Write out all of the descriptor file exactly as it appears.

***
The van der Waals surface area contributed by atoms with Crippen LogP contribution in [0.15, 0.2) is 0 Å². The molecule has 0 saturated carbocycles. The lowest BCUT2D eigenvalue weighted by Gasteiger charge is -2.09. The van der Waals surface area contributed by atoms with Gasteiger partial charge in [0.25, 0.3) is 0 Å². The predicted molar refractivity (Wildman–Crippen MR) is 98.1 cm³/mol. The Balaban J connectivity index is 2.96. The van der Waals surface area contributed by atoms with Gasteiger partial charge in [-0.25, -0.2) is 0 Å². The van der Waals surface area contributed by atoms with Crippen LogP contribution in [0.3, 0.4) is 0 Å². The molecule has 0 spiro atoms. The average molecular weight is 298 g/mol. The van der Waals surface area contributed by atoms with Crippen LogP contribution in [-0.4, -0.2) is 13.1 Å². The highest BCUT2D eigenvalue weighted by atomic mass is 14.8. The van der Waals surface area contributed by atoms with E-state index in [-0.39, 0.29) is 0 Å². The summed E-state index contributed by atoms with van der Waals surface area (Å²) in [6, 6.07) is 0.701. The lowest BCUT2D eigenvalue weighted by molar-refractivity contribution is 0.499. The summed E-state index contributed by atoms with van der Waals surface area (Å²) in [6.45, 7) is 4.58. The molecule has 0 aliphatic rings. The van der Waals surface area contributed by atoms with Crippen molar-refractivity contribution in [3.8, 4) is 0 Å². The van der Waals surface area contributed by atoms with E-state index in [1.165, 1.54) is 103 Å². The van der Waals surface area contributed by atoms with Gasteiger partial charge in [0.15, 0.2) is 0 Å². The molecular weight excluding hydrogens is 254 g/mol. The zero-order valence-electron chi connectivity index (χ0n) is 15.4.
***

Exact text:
The van der Waals surface area contributed by atoms with Crippen LogP contribution in [0.15, 0.2) is 0 Å². The molecule has 0 saturated carbocycles. The lowest BCUT2D eigenvalue weighted by Gasteiger charge is -2.09. The van der Waals surface area contributed by atoms with Gasteiger partial charge in [0.25, 0.3) is 0 Å². The predicted molar refractivity (Wildman–Crippen MR) is 98.1 cm³/mol. The Balaban J connectivity index is 2.96. The van der Waals surface area contributed by atoms with Gasteiger partial charge in [-0.25, -0.2) is 0 Å². The van der Waals surface area contributed by atoms with Crippen LogP contribution in [0.3, 0.4) is 0 Å². The molecule has 0 spiro atoms. The average molecular weight is 298 g/mol. The van der Waals surface area contributed by atoms with Crippen LogP contribution in [-0.4, -0.2) is 13.1 Å². The highest BCUT2D eigenvalue weighted by atomic mass is 14.8. The van der Waals surface area contributed by atoms with E-state index in [-0.39, 0.29) is 0 Å². The summed E-state index contributed by atoms with van der Waals surface area (Å²) in [6, 6.07) is 0.701. The lowest BCUT2D eigenvalue weighted by molar-refractivity contribution is 0.499. The summed E-state index contributed by atoms with van der Waals surface area (Å²) in [6.45, 7) is 4.58. The molecule has 0 aliphatic rings. The van der Waals surface area contributed by atoms with Crippen molar-refractivity contribution in [3.8, 4) is 0 Å². The van der Waals surface area contributed by atoms with E-state index in [1.165, 1.54) is 103 Å². The van der Waals surface area contributed by atoms with Gasteiger partial charge in [0.15, 0.2) is 0 Å². The molecular weight excluding hydrogens is 254 g/mol. The zero-order valence-electron chi connectivity index (χ0n) is 15.4.